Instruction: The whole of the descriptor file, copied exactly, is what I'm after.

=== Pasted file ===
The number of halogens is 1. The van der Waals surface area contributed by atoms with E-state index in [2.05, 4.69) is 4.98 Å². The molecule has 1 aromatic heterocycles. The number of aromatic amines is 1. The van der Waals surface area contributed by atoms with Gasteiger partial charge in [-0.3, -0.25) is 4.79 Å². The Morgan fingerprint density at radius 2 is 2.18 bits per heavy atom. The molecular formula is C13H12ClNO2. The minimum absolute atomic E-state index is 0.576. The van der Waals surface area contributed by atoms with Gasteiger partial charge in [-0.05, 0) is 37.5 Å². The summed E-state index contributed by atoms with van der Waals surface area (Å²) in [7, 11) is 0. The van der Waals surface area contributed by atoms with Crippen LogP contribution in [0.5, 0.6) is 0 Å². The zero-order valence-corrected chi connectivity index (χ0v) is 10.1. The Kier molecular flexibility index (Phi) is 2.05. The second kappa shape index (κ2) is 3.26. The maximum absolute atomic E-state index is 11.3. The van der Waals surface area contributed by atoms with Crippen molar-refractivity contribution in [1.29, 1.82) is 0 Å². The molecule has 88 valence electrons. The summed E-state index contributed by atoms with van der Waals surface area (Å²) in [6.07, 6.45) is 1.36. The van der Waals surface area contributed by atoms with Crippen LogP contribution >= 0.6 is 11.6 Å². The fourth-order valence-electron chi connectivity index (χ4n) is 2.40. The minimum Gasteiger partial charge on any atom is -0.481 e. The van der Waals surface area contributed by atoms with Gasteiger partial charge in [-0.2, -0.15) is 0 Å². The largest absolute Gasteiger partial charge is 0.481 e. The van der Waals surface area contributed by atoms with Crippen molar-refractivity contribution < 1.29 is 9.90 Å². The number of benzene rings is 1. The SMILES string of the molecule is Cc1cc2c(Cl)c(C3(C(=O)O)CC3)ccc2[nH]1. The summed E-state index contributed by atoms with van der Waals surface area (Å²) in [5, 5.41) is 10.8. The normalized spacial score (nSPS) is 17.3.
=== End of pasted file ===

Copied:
The number of halogens is 1. The van der Waals surface area contributed by atoms with E-state index in [2.05, 4.69) is 4.98 Å². The molecule has 1 aromatic heterocycles. The number of aromatic amines is 1. The van der Waals surface area contributed by atoms with Gasteiger partial charge in [-0.3, -0.25) is 4.79 Å². The Morgan fingerprint density at radius 2 is 2.18 bits per heavy atom. The molecular formula is C13H12ClNO2. The minimum absolute atomic E-state index is 0.576. The van der Waals surface area contributed by atoms with Gasteiger partial charge in [-0.05, 0) is 37.5 Å². The summed E-state index contributed by atoms with van der Waals surface area (Å²) in [7, 11) is 0. The van der Waals surface area contributed by atoms with Crippen LogP contribution in [0.5, 0.6) is 0 Å². The zero-order valence-corrected chi connectivity index (χ0v) is 10.1. The Kier molecular flexibility index (Phi) is 2.05. The second kappa shape index (κ2) is 3.26. The maximum absolute atomic E-state index is 11.3. The van der Waals surface area contributed by atoms with Crippen molar-refractivity contribution in [1.29, 1.82) is 0 Å². The molecule has 88 valence electrons. The summed E-state index contributed by atoms with van der Waals surface area (Å²) in [6.07, 6.45) is 1.36. The van der Waals surface area contributed by atoms with Crippen LogP contribution >= 0.6 is 11.6 Å². The fourth-order valence-electron chi connectivity index (χ4n) is 2.40. The minimum Gasteiger partial charge on any atom is -0.481 e. The van der Waals surface area contributed by atoms with Gasteiger partial charge in [-0.2, -0.15) is 0 Å². The largest absolute Gasteiger partial charge is 0.481 e. The van der Waals surface area contributed by atoms with Crippen molar-refractivity contribution < 1.29 is 9.90 Å². The number of benzene rings is 1. The SMILES string of the molecule is Cc1cc2c(Cl)c(C3(C(=O)O)CC3)ccc2[nH]1. The summed E-state index contributed by atoms with van der Waals surface area (Å²) in [5, 5.41) is 10.8. The normalized spacial score (nSPS) is 17.3.